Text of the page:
When it comes to that, most of us are absent without leave. So much is wrong with the people of the world. So many things need to be addressed and corrected. Humanity is in peril. As Dr. Pasha noted in his Plantation series of speeches that the earth is burning.
The world is heating up – scientists are now forecasting a greater than 2°C increase in global temperatures. Hunger, deprivation and poverty across the world are on the rise, even as freedoms and food production decline.
Crime is a rising global problem and diseases are crippling so many everywhere. But where, O where, are the Muslims? What are our issues? All we seem to be concerned with is to pile up enough blessings to enter Paradise when we die.
Our real challenge is addressing the world’s contemporary issues in a manner that is not only incisive but also results-oriented. We need to get to the core of the problems and build from there onwards.
We cannot stop with scratching the surface and dealing with superfluous issues which are in themselves symptomatic of the real malaise that confronts us as a people. Take for example the issue of Salaam. The world needs Allah’s Salaam. The world cannot and does not exist without it. Don’t we get it?
So Salaam needs to be understood and repeated as many times as required until we get it.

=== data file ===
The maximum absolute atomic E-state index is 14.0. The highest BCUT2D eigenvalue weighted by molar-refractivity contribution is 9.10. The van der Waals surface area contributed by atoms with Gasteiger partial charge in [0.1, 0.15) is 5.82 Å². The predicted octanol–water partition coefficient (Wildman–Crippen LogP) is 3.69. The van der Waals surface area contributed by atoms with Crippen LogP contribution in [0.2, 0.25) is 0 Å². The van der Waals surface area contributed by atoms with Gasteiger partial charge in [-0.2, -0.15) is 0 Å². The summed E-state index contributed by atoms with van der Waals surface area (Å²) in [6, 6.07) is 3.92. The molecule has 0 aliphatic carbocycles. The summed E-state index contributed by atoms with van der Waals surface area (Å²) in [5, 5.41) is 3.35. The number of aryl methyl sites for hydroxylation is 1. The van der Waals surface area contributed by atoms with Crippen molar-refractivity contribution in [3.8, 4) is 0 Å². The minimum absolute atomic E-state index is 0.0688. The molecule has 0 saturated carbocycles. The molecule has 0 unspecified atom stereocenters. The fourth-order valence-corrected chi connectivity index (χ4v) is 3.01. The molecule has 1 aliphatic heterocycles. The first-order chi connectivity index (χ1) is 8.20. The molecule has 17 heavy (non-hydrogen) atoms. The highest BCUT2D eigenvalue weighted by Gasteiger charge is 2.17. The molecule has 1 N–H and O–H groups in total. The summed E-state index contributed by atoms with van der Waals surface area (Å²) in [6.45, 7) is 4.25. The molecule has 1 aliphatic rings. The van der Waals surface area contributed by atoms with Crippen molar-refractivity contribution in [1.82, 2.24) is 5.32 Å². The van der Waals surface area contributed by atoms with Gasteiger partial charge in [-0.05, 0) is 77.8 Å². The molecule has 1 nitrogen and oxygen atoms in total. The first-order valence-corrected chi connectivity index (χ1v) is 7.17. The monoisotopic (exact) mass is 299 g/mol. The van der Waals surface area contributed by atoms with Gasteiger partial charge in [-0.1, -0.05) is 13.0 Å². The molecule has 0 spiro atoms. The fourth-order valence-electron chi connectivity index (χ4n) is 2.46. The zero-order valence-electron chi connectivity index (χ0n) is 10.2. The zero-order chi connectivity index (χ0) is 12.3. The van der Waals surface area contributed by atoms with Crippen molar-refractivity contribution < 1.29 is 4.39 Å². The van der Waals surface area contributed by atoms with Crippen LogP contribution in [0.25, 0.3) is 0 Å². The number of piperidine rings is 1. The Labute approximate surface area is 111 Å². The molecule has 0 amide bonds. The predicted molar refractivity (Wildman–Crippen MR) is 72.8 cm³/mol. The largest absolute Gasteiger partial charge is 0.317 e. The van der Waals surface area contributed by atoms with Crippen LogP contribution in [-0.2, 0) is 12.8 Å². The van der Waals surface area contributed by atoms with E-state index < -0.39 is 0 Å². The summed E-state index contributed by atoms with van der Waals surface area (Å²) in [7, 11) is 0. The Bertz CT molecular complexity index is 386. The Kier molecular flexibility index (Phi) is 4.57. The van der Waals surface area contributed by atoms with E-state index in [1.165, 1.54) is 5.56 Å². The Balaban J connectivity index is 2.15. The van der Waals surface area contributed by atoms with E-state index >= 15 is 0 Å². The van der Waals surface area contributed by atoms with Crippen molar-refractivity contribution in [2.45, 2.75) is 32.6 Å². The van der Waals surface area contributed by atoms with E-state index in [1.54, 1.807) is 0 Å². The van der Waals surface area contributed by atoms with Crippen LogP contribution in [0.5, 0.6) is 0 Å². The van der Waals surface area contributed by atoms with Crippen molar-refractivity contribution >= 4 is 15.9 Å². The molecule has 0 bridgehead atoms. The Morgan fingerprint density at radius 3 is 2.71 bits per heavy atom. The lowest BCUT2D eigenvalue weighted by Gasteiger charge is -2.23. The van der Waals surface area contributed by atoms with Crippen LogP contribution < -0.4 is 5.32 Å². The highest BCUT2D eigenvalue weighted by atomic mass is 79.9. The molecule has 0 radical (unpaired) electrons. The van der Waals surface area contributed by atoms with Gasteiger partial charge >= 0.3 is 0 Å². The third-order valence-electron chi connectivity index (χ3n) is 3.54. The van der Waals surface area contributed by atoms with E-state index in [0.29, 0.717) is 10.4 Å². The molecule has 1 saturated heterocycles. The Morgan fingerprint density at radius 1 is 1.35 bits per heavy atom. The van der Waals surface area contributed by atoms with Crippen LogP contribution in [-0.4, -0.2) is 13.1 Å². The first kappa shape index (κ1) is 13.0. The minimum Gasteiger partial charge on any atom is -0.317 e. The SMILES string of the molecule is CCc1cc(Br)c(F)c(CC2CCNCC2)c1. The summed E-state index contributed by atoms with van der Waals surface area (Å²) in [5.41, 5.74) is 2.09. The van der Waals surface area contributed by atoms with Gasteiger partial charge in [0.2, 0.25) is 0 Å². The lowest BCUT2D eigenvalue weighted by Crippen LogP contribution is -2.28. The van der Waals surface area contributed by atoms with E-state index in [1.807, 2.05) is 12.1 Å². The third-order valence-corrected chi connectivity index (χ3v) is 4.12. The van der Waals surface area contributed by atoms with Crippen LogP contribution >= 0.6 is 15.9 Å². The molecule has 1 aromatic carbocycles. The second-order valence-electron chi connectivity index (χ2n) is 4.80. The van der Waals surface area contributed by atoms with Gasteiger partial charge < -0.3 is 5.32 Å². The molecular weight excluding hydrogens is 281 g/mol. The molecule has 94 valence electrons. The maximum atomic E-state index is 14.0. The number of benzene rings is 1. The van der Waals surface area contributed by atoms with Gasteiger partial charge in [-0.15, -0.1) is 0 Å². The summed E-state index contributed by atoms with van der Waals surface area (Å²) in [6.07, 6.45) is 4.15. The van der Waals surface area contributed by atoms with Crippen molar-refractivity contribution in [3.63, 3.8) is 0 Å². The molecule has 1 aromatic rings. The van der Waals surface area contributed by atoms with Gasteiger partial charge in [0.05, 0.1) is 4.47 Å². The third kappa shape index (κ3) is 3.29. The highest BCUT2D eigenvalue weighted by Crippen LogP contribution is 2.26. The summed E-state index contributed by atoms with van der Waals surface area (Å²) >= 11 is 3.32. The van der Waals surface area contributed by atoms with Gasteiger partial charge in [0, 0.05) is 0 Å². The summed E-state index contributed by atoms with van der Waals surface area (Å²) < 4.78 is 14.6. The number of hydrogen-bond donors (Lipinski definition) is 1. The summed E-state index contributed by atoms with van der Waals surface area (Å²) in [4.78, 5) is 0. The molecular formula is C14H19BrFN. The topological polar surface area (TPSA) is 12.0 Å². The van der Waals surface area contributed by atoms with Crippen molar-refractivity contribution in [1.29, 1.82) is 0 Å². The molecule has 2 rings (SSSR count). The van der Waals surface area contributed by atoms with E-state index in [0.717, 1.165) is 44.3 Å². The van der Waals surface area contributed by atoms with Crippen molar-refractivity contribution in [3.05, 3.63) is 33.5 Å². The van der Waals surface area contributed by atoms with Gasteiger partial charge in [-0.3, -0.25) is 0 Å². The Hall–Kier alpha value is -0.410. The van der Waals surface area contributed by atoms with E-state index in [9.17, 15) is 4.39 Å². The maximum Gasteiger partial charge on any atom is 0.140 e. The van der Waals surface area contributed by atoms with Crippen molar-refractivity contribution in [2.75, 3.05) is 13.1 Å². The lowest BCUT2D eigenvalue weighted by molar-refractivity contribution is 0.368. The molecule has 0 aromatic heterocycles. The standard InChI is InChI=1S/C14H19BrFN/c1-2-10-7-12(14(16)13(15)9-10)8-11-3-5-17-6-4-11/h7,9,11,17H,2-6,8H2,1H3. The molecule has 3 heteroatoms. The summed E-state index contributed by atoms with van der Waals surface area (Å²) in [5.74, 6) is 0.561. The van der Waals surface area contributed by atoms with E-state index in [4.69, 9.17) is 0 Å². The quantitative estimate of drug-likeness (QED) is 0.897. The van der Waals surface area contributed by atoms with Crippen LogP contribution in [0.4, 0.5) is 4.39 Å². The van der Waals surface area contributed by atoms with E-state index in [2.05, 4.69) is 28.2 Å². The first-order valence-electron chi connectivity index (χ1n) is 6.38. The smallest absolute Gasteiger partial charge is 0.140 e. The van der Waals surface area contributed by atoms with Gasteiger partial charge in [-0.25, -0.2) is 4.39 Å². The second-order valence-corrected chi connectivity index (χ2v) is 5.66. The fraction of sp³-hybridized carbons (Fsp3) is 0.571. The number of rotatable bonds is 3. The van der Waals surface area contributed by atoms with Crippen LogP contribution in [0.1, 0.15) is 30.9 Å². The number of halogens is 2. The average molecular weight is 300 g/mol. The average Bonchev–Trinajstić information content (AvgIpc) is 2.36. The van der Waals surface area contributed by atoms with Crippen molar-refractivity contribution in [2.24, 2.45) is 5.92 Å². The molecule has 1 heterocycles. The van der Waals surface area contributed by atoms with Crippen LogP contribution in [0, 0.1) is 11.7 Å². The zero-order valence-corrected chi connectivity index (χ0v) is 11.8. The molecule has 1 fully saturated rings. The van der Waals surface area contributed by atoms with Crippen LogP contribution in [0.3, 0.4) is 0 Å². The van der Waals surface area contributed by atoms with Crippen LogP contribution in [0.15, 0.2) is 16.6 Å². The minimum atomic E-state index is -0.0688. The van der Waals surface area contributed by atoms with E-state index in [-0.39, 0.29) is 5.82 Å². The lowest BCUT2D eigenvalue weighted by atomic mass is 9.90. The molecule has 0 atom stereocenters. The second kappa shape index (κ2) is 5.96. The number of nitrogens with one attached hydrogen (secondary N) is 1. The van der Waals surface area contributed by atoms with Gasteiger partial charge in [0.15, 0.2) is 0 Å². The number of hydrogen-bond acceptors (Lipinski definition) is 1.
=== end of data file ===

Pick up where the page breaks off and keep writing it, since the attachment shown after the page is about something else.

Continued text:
In mathematics we speak about something as an independent variable ‘tending’ to something, say zero or infinity, then the dependent variable which is a function of the independent variable, tending to something too. Sorry about the technicalities, but if human life is so constructed and lived as to tend to Salaam, then the world becomes a place of Salaam – safe, secure, comfortable, peaceful, loving, at ease, in harmony.
At least that’s the math of it if Allah wants it.
What a wonderful place such a world would be indeed. In ‘Four Words that Changed the World’, Dr Pasha gave a beautiful definition or description of what the world would be like when people’s lives are truly influenced and guided by these four words: Laa Ilaaha Illaa Allah. Allahu Akbar. What kind of world would such a world be: a world shaped by the four words of “No God but God?”
But while those are the real issues which occupy so many others in the world, yet the Muslims want a “religion” – say this and recite this, and pay this and do that, and you will be absolved, even as you ignore the cries and pain of the world, the cries and pain of Allah’s world.
As Dr Pasha in a speech in Bamboo said that a Muslim is one who feels the pain of others. A Muslim is one who truly and genuinely cares about the world.
So, Allahu Akbar, how do I face Allah to give an account about my time in this world when I show no care or concern about what happens to Allah’s world and to those who live in it?